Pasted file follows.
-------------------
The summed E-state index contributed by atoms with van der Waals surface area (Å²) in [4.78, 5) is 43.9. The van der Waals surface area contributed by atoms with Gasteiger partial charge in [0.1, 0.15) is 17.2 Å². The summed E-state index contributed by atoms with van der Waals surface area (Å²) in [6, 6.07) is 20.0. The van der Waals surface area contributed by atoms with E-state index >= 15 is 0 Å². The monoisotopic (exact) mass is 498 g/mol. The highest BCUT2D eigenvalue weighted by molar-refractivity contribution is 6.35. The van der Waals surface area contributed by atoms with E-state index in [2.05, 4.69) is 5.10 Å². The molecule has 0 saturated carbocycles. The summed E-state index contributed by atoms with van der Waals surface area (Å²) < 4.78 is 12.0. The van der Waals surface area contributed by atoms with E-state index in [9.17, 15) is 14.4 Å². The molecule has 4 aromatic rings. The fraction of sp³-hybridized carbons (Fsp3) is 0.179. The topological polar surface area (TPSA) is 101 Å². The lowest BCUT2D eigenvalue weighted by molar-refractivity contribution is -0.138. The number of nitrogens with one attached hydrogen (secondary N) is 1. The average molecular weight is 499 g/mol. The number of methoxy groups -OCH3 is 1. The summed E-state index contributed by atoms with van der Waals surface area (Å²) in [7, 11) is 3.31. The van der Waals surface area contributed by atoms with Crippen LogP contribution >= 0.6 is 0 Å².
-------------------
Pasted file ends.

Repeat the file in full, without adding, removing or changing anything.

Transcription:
The summed E-state index contributed by atoms with van der Waals surface area (Å²) in [4.78, 5) is 43.9. The van der Waals surface area contributed by atoms with Gasteiger partial charge in [0.1, 0.15) is 17.2 Å². The summed E-state index contributed by atoms with van der Waals surface area (Å²) in [6, 6.07) is 20.0. The van der Waals surface area contributed by atoms with E-state index >= 15 is 0 Å². The monoisotopic (exact) mass is 498 g/mol. The highest BCUT2D eigenvalue weighted by molar-refractivity contribution is 6.35. The van der Waals surface area contributed by atoms with E-state index in [2.05, 4.69) is 5.10 Å². The molecule has 0 saturated carbocycles. The summed E-state index contributed by atoms with van der Waals surface area (Å²) < 4.78 is 12.0. The van der Waals surface area contributed by atoms with E-state index in [9.17, 15) is 14.4 Å². The molecule has 4 aromatic rings. The fraction of sp³-hybridized carbons (Fsp3) is 0.179. The topological polar surface area (TPSA) is 101 Å². The lowest BCUT2D eigenvalue weighted by molar-refractivity contribution is -0.138. The number of nitrogens with one attached hydrogen (secondary N) is 1. The average molecular weight is 499 g/mol. The number of methoxy groups -OCH3 is 1. The summed E-state index contributed by atoms with van der Waals surface area (Å²) in [7, 11) is 3.31. The van der Waals surface area contributed by atoms with Crippen LogP contribution >= 0.6 is 0 Å².